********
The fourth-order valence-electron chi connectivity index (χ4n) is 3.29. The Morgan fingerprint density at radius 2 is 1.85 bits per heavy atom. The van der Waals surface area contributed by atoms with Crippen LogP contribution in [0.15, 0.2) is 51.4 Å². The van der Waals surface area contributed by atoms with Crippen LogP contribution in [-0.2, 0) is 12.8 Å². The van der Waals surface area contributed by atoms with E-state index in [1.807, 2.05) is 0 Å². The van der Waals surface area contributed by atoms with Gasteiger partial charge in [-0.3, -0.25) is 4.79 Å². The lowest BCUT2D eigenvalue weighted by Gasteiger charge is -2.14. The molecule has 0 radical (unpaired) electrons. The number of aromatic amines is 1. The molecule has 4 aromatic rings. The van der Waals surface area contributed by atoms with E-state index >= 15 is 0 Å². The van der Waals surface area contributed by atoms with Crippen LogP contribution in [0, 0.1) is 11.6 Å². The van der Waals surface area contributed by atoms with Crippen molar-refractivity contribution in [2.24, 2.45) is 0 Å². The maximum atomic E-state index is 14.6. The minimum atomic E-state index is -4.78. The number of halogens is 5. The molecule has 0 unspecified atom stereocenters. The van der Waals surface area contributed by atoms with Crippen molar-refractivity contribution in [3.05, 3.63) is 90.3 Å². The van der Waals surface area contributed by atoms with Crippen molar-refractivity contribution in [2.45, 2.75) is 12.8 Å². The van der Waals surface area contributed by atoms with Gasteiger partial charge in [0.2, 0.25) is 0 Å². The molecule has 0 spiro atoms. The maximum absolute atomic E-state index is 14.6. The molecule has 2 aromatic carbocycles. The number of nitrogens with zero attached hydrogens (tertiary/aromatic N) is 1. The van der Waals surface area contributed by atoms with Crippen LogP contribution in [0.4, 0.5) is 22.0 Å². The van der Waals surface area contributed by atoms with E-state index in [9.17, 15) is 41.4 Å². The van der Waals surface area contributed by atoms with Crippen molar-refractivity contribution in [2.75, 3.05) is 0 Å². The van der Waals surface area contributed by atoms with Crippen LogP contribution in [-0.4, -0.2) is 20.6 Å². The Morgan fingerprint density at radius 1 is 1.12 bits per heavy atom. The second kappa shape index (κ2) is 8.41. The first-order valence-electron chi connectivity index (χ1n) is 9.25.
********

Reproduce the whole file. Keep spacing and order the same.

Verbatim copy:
The fourth-order valence-electron chi connectivity index (χ4n) is 3.29. The Morgan fingerprint density at radius 2 is 1.85 bits per heavy atom. The van der Waals surface area contributed by atoms with Crippen LogP contribution in [0.15, 0.2) is 51.4 Å². The van der Waals surface area contributed by atoms with Crippen LogP contribution in [-0.2, 0) is 12.8 Å². The van der Waals surface area contributed by atoms with E-state index in [1.807, 2.05) is 0 Å². The van der Waals surface area contributed by atoms with Gasteiger partial charge in [-0.3, -0.25) is 4.79 Å². The lowest BCUT2D eigenvalue weighted by Gasteiger charge is -2.14. The molecule has 0 radical (unpaired) electrons. The number of aromatic amines is 1. The molecule has 4 aromatic rings. The van der Waals surface area contributed by atoms with E-state index >= 15 is 0 Å². The van der Waals surface area contributed by atoms with Crippen LogP contribution in [0, 0.1) is 11.6 Å². The van der Waals surface area contributed by atoms with Crippen molar-refractivity contribution in [2.24, 2.45) is 0 Å². The maximum atomic E-state index is 14.6. The minimum atomic E-state index is -4.78. The number of halogens is 5. The molecule has 0 unspecified atom stereocenters. The van der Waals surface area contributed by atoms with Crippen molar-refractivity contribution in [3.05, 3.63) is 90.3 Å². The van der Waals surface area contributed by atoms with Crippen molar-refractivity contribution in [2.45, 2.75) is 12.8 Å². The van der Waals surface area contributed by atoms with Gasteiger partial charge in [0.2, 0.25) is 0 Å². The molecule has 0 spiro atoms. The maximum absolute atomic E-state index is 14.6. The molecule has 2 aromatic carbocycles. The number of nitrogens with zero attached hydrogens (tertiary/aromatic N) is 1. The van der Waals surface area contributed by atoms with Crippen LogP contribution in [0.4, 0.5) is 22.0 Å². The van der Waals surface area contributed by atoms with E-state index in [9.17, 15) is 41.4 Å². The van der Waals surface area contributed by atoms with Crippen molar-refractivity contribution in [2.75, 3.05) is 0 Å². The van der Waals surface area contributed by atoms with Crippen LogP contribution in [-0.4, -0.2) is 20.6 Å². The Morgan fingerprint density at radius 1 is 1.12 bits per heavy atom. The second kappa shape index (κ2) is 8.41. The first-order valence-electron chi connectivity index (χ1n) is 9.25.